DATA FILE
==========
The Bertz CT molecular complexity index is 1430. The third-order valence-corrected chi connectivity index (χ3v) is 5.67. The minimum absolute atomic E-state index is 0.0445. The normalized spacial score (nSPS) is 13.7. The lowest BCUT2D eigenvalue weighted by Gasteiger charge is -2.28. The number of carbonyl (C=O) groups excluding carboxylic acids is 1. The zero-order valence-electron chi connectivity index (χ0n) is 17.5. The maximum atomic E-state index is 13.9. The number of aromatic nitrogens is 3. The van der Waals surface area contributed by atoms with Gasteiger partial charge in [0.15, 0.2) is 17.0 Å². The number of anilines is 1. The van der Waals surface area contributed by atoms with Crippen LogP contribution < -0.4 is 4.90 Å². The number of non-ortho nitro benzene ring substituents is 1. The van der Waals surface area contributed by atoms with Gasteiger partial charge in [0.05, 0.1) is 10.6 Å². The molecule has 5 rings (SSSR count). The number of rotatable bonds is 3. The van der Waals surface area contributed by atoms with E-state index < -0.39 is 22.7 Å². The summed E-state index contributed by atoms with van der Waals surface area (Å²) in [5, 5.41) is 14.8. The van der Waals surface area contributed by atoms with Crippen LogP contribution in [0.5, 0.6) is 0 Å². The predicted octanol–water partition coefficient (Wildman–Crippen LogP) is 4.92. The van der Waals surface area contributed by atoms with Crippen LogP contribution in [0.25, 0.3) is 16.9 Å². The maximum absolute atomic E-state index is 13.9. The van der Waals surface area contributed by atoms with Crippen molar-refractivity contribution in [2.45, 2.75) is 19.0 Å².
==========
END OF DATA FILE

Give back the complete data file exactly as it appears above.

The Bertz CT molecular complexity index is 1430. The third-order valence-corrected chi connectivity index (χ3v) is 5.67. The minimum absolute atomic E-state index is 0.0445. The normalized spacial score (nSPS) is 13.7. The lowest BCUT2D eigenvalue weighted by Gasteiger charge is -2.28. The number of carbonyl (C=O) groups excluding carboxylic acids is 1. The zero-order valence-electron chi connectivity index (χ0n) is 17.5. The maximum atomic E-state index is 13.9. The number of aromatic nitrogens is 3. The van der Waals surface area contributed by atoms with Gasteiger partial charge in [0.15, 0.2) is 17.0 Å². The number of anilines is 1. The van der Waals surface area contributed by atoms with Crippen LogP contribution < -0.4 is 4.90 Å². The number of non-ortho nitro benzene ring substituents is 1. The van der Waals surface area contributed by atoms with Gasteiger partial charge in [0.05, 0.1) is 10.6 Å². The molecule has 5 rings (SSSR count). The number of rotatable bonds is 3. The van der Waals surface area contributed by atoms with E-state index < -0.39 is 22.7 Å². The summed E-state index contributed by atoms with van der Waals surface area (Å²) in [5, 5.41) is 14.8. The van der Waals surface area contributed by atoms with Crippen LogP contribution in [0.5, 0.6) is 0 Å². The predicted octanol–water partition coefficient (Wildman–Crippen LogP) is 4.92. The van der Waals surface area contributed by atoms with Crippen LogP contribution in [0.25, 0.3) is 16.9 Å². The maximum absolute atomic E-state index is 13.9. The van der Waals surface area contributed by atoms with Crippen molar-refractivity contribution in [2.45, 2.75) is 19.0 Å².